The Beginning for the Venezuelan Prospect
On October 8, 2008, then 17-year old Eugenio Suarez inked a deal with the Detroit Tigers, the beginning of his Major League career. After signing as a free agent, the Venezuelan shortstop played his first two seasons in the Venezuelan Summer League. After excelling in his first two seasons, he was moved to Class A ball, where he continued to prove to be an up and coming star. Despite his success, he was only making small strides in moving up the division.
He finished the 2013 season ranked as high as fifth in the Tigers minor league system. He began 2014 in AA with the Erie SeaWolves, but was promoted to AAA with the Toledo Mud Hens after just one month. The following month, Suarez would be making his professional debut as a pinch-hitter on June 4. Three days later Suarez earned his first hit in a manner fitting for the slugger, a solo home run. Suarez’s rookie season was not as glorious as the club had hoped, slashing .242/.316/.333.
Two months after getting swept in the 2014 American League Division Series, the Tigers decided they needed to bolster their rotation. This decision resulted in an absolutely terrible trade for the Tigers. Alfredo Simon had been a below average reliever with the Baltimore Orioles, with a few starts mixed in. In his first two seasons in Cincinnati, he was one of the better relievers on two playoff teams. In 2014, he was a formidable starter for the Reds, with a 3.44 ERA in 32 starts.
Although Simon would be a one-year rental, the Tigers believed he was their man. On December 11, the Reds committed highway robbery, sending Simon to the Tigers and receiving Jonathon Crawford and Suarez in return. Simon had a forgettable year and the Tigers finished in dead last in the AL Central. Simon has not pitched in the majors since 2016, while Suarez is playing at an elite level for the Reds. It is safe to say who won that trade.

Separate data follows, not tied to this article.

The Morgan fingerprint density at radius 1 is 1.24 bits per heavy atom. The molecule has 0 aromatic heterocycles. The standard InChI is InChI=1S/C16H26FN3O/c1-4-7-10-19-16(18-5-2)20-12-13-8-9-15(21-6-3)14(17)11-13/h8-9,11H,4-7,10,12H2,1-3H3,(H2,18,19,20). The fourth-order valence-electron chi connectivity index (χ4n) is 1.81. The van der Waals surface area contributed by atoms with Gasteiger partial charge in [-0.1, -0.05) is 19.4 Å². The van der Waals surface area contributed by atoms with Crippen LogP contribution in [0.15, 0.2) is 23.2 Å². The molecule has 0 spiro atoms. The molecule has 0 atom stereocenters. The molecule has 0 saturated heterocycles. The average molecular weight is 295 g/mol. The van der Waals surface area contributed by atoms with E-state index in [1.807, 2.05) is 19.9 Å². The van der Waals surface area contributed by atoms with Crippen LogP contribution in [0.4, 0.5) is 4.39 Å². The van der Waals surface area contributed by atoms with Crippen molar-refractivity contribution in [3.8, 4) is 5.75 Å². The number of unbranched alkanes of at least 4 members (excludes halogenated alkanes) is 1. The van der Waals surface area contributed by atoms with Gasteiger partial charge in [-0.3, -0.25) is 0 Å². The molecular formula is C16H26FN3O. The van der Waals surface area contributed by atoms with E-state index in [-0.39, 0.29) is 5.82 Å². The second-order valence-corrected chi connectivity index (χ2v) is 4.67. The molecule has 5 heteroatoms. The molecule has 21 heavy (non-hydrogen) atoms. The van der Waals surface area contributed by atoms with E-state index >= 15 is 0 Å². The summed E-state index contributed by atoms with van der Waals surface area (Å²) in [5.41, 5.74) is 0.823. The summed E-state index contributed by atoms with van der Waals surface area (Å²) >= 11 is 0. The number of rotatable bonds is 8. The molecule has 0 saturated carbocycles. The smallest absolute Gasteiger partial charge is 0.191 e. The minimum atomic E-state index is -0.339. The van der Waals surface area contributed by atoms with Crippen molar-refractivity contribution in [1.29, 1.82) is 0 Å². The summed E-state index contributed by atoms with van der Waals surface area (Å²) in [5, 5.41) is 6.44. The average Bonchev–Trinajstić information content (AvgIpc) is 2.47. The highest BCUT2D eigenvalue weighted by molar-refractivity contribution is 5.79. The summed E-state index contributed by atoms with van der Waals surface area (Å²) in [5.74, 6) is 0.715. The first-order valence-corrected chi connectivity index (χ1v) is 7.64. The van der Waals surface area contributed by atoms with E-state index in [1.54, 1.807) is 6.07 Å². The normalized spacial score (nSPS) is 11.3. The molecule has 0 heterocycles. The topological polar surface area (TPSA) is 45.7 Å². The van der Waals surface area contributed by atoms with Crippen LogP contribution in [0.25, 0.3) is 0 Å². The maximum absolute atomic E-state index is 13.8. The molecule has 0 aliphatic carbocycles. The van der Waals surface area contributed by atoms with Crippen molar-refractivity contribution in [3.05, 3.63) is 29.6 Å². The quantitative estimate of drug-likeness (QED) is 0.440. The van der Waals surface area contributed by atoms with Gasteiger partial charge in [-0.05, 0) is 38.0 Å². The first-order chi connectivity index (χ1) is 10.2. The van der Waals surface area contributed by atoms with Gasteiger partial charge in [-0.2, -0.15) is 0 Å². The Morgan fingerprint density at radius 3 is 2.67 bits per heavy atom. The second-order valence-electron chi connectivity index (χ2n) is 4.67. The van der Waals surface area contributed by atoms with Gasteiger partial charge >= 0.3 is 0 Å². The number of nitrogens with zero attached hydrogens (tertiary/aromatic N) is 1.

Suarez’s Shot in Cincinnati
Suarez did not start regularly at the beginning of the 2015 season. The Reds left-side of the infield had no openings with Zack Cozart and Todd Frazier holding down shortstop and third base. Cozart suffered a season-ending injury on June 11, which opened the door for Suarez to get regular starts. The Reds then traded Frazier to the White Sox, allowing for Suarez to become the starting third baseman for Cincinnati when Cozart was healthy again.
The transition from shortstop to third took a toll on Suarez at the beginning, both at the plate and in the field. He only managed to hit .248/.317/.411, in addition to 23 errors at the hot corner. He did manage to find his power though, sending 21 balls into the seats. While 2016 was not his best season, the star potential was there. Whether Suarez reached that potential or not, the Reds got him for Simon, so it was already an upgrade. Ironically, Simon was back in Cincinnati for the 2016 season.
A Star is Born
Suarez began to really take form in 2017. He slashed .260/.367/.461 in 534 at-bats. One of the most encouraging stats was his patience at the plate, paired with his power when he would swing. He had 84 walks, 33 more than the previous season. His defense drastically improved, committing only nine errors throughout the season. His WAR jumped up over two whole points to 3.7. On top of him becoming a rising star on the field, he also was becoming a fan favorite off the field. Suarez won the 2017 Joe Nuxhall Good Guy Award, given to a player who is respected the most by the team, reporters and fans, and who exemplifies that caring qualities Nuxhall had throughout his career in Cincinnati.
For most of the 2018 season, Suarez’s name was brought up in the MVP conversation. While it was clear he would not win it, he will receive some votes for his performance, minus September. Suarez set career highs in nearly every category. He slashed .283/.366/.526, all career highs except his on-base percentage which fell one point shy. He finished in the top 10 in home runs with 34, RBIs with 104, OPS at .892 and slugging at .526, all career highs as well. Suarez also got his first nod to the Midsummer Classic, an honor he will sure to see again in the future.
The Contract and the Future
Before the start of the 2018 season, the Reds locked up Suarez to a seven-year $66 million contract, which turned out to be an absolute steal. Had the Reds waited until after 2018, that number would certainly be much higher. The Suarez that the Reds saw throughout the season will be the Suarez Reds Country will get the pleasure to watch for the next six years. The energy and positive attitude Suarez brings to the clubhouse every day makes him impossible to dislike.
Although the season has been over for a while in Cincinnati, the Reds and baseball fans will be lucky enough to watch him play six more games. Suarez was selected to play for the USA All-Star team in the 2018 MLB Japan All-Star Series, a six-game series between the USA team and Samurai Japan, as well as the Nippon Professional Baseball’s Yomiuri Giants and Chinese Taipei.
Suarez will look to continue his All-Star level status of play, and at just 27-years old, he will just be entering his prime. Expect to see Suarez and Joey Votto leading the team into October baseball for years to come.